Friday, September 27, 2013

The Name Shadai in Hebrew Amulets - Part 4

Following the previous parts in this set of essays on the Divine Name (Shadai), I received a response directed to me personally by an individual who maintained that since the letter (Shin) is so important in Judaism, i.e. featuring on Mezuzot, Tefillin, etc., that must surely give credence to its importance in the name of the "saviour" Yeheshuah, with special reference to the Renaissance invention called the "pentagrammaton." In this regard, I have noticed that whilst certain individuals readily admit the "YHShVH" to be an invention and equally concede that it is not a genuine Hebrew term, they dismissively and quite glibly repeat a statement made some time ago that "this is a brilliant invention."

So the "false name" is truth? What poppycock! In fact, regarding this fanciful construct, see my earlier essay titled "Christian/Hermetic Kabbalah, the Christian Saviour and Truth" dated 20th January 2012. For the sake of clarity, I am happy to reiterate the stated details which I published in "The Book of Sacred Names" regarding the deliberations, mystical or otherwise, on the letter (Shin) in Jewish thought. In this regard I wrote:
Due to some very fanciful notions regarding the letter Shin by Christian and Hermetic Kabbalists, this glyph has become rather controversial, especially as this letter was allotted a unique status of holiness, when Christian Kabbalists incorporated it into the Ineffable Name () to create the construct Yeheshuah (). This, we have been told, “is the esoteric name of the Messiah of the Jews and the Christ of the Christians,” the meaning of which is said to be “Jah liberates.” As it is, this construct does not have this purported meaning, and since it does not exist in Hebrew, it does not mean anything at all. The correct spelling of a personal name known to have the mentioned meaning is , which is correctly pronounced Yehoshuah, a fairly common Jewish Name.
Even in applying all the rules pertaining to Hebrew letters being interchangeable when they belong to the same phonetic family (i.e. being pronounced in the same spot in the mouth), we notice that although the letters Heh and Ayin are interchangeable (both being gutterals), the Vav and Shin are definitely not. The altering of letters in a Hebrew word, and then expecting it to retain its original meaning, is simply not feasible. Yet, that is exactly what was done with the Yeheshuah construct from the 15th to 17th centuries, by Christian Kabbalists who acted from their own religious bias.
Now, regarding the special holiness assigned to the letter Shin, it should be noted that in Kabbalah all the Hebrew glyphs are “Holy.” The letter Shin is no more holy than any other Hebrew glyph. In fact, it is worth considering that the Hebrew letters comprise both “positive” and “negative” qualities, and this should be kept in mind when studying each letter-sign. In this regard, the letter Shin is termed “the symbol of Divine Power” as well as of “Corruption.” True, it is the initial of two very important Divine Names, i.e. Shadai (“All-sufficient Unlimited One”) and Shalom (“Peace”). To these we might add other significant concepts like Shechinah, Shabbat, etc., and we might also consider that the letter Shin, in representing Shadai, is the single letter shown on every Mezuzah placed on the doors of Jewish homes.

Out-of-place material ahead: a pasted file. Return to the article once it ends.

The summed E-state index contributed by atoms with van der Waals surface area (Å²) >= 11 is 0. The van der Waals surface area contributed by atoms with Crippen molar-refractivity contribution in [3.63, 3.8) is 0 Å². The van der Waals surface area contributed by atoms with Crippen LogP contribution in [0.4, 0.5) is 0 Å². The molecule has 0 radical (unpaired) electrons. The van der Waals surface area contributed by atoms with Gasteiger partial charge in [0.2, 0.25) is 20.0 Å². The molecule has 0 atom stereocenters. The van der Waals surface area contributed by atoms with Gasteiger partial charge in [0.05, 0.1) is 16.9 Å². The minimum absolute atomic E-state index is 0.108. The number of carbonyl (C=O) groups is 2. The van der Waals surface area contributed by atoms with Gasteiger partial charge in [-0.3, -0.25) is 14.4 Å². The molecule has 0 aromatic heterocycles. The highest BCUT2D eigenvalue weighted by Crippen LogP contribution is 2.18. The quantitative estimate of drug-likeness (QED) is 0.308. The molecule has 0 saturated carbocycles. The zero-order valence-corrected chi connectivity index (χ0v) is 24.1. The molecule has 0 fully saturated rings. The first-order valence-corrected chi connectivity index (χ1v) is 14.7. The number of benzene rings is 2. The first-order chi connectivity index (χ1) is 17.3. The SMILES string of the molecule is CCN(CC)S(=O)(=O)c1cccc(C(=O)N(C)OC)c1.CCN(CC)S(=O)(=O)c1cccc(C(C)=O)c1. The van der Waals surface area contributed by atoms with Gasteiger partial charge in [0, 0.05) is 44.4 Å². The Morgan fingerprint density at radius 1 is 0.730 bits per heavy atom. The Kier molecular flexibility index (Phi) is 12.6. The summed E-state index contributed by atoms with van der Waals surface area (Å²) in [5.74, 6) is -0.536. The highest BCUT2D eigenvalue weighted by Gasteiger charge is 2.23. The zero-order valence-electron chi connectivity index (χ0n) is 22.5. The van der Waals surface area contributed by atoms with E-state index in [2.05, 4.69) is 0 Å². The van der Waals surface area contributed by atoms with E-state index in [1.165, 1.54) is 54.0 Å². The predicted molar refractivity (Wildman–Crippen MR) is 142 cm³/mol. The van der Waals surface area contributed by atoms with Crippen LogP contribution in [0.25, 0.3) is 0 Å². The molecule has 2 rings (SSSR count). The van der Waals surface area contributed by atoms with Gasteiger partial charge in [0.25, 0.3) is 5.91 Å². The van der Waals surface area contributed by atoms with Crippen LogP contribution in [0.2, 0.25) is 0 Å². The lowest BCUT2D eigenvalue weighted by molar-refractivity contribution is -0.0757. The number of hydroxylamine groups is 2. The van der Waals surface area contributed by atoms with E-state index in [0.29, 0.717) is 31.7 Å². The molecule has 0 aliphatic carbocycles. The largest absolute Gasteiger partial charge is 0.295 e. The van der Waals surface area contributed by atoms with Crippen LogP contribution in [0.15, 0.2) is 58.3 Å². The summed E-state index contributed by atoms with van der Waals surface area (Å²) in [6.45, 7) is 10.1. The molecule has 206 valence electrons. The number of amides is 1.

It is true that is known to be the symbol of “Divine Power,” mastery and peace, but it is equally clear that this letter also denotes corruption and Sheker (falsehood), thus being the initial of the name “Shatan” (Satan). In other words, Kabbalah and Jewish Mysticism in general, recognise a dual principle in this glyph. For greater comprehension of this fact, we might look again at the.....saga of the Hebrew letters passing before the Holy One, Who finally chose to create the universe by means of the letter Bet. About the letter Shin the Divine One said “True, you stand for (Shadai), Almighty, Who is the essence of Perfection, but for man, Divinity is interspersed with evil and deception. Inevitably, your neighbour (Kof) and (Resh) will draw you into a (Kesher), an alliance with them to establish (Sheker—“falsehood”) on earth.”
We are told that the three letters comprising “falsehood” appear at the end of the Hebrew alphabet, so that they are far removed from the central axis of the array of glyphs, i.e. the letter Mem representing stability. Furthermore, none of the milui, the full spellings, of each of the other letters (e.g. etc.) comprise any of these three letters. We are further informed that “to counteract the dangerous shin with its potential power to ruin mankind, the Alef-Beis ends with the letter tav, which alludes to Emet, Truth.” [Munk, M.L.: The Wisdom in the Hebrew Alphabet: The Sacred Letters as a Guide to Jewish Deed and Thought, Mesorah Publications, Brooklyn 1983] In this regard, we should note that (Alef) is the beginning, (Mem) the centre, and (Tav) the end of the Hebrew Alphabet, and that the combination of these letters in that exact order reads (Emet—“Truth”).
It is certainly clear that the "prediction" made regarding the letter Shin being drawn into a "conspiracy" (Sheker), an alliance which will lead to the propagation of "falsehood" (Kesher), is quite true. Like sheep, many bought the YHShVH invention! The literal meaning of the letter Shin is "teeth"; Kof is a "monkey"; and Resh refers to a "head." Monkeys can chew away quite mindlessly!
(More to follow)

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